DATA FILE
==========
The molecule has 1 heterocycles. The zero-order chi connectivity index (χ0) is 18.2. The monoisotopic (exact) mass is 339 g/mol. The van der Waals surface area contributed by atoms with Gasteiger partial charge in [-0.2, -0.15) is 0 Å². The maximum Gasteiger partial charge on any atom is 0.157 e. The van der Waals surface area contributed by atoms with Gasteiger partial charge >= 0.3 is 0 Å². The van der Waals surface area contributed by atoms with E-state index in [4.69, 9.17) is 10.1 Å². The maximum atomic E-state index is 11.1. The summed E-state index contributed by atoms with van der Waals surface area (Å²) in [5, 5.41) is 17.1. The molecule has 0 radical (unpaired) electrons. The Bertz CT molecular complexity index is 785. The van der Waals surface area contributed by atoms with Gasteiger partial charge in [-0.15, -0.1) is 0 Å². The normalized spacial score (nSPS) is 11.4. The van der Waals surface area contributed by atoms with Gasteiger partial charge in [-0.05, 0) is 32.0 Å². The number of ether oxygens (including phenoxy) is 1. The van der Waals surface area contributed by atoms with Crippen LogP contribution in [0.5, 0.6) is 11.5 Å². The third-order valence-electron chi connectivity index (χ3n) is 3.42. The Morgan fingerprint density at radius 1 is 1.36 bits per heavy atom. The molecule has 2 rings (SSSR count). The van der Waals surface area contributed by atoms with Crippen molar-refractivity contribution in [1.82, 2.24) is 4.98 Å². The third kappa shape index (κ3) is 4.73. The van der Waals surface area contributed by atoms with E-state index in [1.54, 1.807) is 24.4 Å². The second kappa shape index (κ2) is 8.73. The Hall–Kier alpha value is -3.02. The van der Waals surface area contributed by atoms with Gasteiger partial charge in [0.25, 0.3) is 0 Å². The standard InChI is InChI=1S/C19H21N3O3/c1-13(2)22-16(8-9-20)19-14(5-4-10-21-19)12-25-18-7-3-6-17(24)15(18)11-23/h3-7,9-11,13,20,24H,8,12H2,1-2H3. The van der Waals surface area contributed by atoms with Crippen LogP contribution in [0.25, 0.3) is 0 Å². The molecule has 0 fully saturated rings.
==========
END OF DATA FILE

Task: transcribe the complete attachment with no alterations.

The molecule has 1 heterocycles. The zero-order chi connectivity index (χ0) is 18.2. The monoisotopic (exact) mass is 339 g/mol. The van der Waals surface area contributed by atoms with Gasteiger partial charge in [-0.2, -0.15) is 0 Å². The maximum Gasteiger partial charge on any atom is 0.157 e. The van der Waals surface area contributed by atoms with Gasteiger partial charge >= 0.3 is 0 Å². The van der Waals surface area contributed by atoms with E-state index in [4.69, 9.17) is 10.1 Å². The maximum atomic E-state index is 11.1. The summed E-state index contributed by atoms with van der Waals surface area (Å²) in [5, 5.41) is 17.1. The molecule has 0 radical (unpaired) electrons. The Bertz CT molecular complexity index is 785. The van der Waals surface area contributed by atoms with Gasteiger partial charge in [-0.15, -0.1) is 0 Å². The normalized spacial score (nSPS) is 11.4. The van der Waals surface area contributed by atoms with Gasteiger partial charge in [-0.05, 0) is 32.0 Å². The number of ether oxygens (including phenoxy) is 1. The van der Waals surface area contributed by atoms with Crippen LogP contribution in [0.5, 0.6) is 11.5 Å². The third-order valence-electron chi connectivity index (χ3n) is 3.42. The Morgan fingerprint density at radius 1 is 1.36 bits per heavy atom. The molecule has 2 rings (SSSR count). The van der Waals surface area contributed by atoms with Crippen molar-refractivity contribution in [1.82, 2.24) is 4.98 Å². The third kappa shape index (κ3) is 4.73. The van der Waals surface area contributed by atoms with E-state index in [1.54, 1.807) is 24.4 Å². The second kappa shape index (κ2) is 8.73. The Hall–Kier alpha value is -3.02. The van der Waals surface area contributed by atoms with Gasteiger partial charge in [0.25, 0.3) is 0 Å². The standard InChI is InChI=1S/C19H21N3O3/c1-13(2)22-16(8-9-20)19-14(5-4-10-21-19)12-25-18-7-3-6-17(24)15(18)11-23/h3-7,9-11,13,20,24H,8,12H2,1-2H3. The van der Waals surface area contributed by atoms with Crippen LogP contribution in [0.25, 0.3) is 0 Å². The molecule has 0 fully saturated rings.